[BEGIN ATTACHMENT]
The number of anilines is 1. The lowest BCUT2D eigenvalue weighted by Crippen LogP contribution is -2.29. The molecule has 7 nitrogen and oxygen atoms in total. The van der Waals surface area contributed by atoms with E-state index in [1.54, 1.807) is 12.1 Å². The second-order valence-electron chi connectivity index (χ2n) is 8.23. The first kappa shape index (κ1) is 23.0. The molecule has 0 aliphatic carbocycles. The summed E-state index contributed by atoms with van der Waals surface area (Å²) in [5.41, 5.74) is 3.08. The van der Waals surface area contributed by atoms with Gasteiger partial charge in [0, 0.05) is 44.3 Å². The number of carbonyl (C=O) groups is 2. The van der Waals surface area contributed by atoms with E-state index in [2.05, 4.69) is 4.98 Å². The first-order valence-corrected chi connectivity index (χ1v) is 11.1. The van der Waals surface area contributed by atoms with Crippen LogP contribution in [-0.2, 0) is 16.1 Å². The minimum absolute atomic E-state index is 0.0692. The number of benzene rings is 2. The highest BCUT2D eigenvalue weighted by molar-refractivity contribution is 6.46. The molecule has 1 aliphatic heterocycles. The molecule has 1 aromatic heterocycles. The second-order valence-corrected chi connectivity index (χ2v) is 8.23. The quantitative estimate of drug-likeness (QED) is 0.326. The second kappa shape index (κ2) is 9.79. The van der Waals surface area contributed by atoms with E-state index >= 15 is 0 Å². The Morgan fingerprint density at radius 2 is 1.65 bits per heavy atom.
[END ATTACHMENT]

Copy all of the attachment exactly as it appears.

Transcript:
The number of anilines is 1. The lowest BCUT2D eigenvalue weighted by Crippen LogP contribution is -2.29. The molecule has 7 nitrogen and oxygen atoms in total. The van der Waals surface area contributed by atoms with E-state index in [1.54, 1.807) is 12.1 Å². The second-order valence-electron chi connectivity index (χ2n) is 8.23. The first kappa shape index (κ1) is 23.0. The molecule has 0 aliphatic carbocycles. The summed E-state index contributed by atoms with van der Waals surface area (Å²) in [5.41, 5.74) is 3.08. The van der Waals surface area contributed by atoms with Gasteiger partial charge in [0, 0.05) is 44.3 Å². The number of carbonyl (C=O) groups is 2. The van der Waals surface area contributed by atoms with E-state index in [2.05, 4.69) is 4.98 Å². The first-order valence-corrected chi connectivity index (χ1v) is 11.1. The van der Waals surface area contributed by atoms with Crippen LogP contribution in [-0.2, 0) is 16.1 Å². The minimum absolute atomic E-state index is 0.0692. The number of benzene rings is 2. The highest BCUT2D eigenvalue weighted by molar-refractivity contribution is 6.46. The molecule has 1 aliphatic heterocycles. The molecule has 1 aromatic heterocycles. The second-order valence-corrected chi connectivity index (χ2v) is 8.23. The quantitative estimate of drug-likeness (QED) is 0.326. The second kappa shape index (κ2) is 9.79. The van der Waals surface area contributed by atoms with E-state index >= 15 is 0 Å². The Morgan fingerprint density at radius 2 is 1.65 bits per heavy atom.